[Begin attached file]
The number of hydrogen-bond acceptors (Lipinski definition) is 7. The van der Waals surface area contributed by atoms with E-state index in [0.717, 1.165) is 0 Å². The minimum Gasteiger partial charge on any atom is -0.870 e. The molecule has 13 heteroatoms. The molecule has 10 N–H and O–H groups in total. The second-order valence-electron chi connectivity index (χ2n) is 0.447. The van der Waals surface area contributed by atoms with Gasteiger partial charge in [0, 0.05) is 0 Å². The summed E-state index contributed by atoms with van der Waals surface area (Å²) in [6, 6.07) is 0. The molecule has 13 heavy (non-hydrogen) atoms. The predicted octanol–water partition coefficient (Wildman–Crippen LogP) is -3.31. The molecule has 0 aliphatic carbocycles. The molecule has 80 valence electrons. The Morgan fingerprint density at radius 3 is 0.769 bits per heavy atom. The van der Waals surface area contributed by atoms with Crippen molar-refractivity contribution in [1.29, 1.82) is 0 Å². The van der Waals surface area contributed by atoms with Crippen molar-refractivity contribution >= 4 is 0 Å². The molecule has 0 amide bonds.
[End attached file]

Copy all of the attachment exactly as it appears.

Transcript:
The number of hydrogen-bond acceptors (Lipinski definition) is 7. The van der Waals surface area contributed by atoms with E-state index in [0.717, 1.165) is 0 Å². The minimum Gasteiger partial charge on any atom is -0.870 e. The molecule has 13 heteroatoms. The molecule has 10 N–H and O–H groups in total. The second-order valence-electron chi connectivity index (χ2n) is 0.447. The van der Waals surface area contributed by atoms with Gasteiger partial charge in [0, 0.05) is 0 Å². The summed E-state index contributed by atoms with van der Waals surface area (Å²) in [6, 6.07) is 0. The molecule has 13 heavy (non-hydrogen) atoms. The predicted octanol–water partition coefficient (Wildman–Crippen LogP) is -3.31. The molecule has 0 aliphatic carbocycles. The molecule has 80 valence electrons. The Morgan fingerprint density at radius 3 is 0.769 bits per heavy atom. The van der Waals surface area contributed by atoms with Crippen molar-refractivity contribution in [1.29, 1.82) is 0 Å². The van der Waals surface area contributed by atoms with Crippen molar-refractivity contribution >= 4 is 0 Å². The molecule has 0 amide bonds.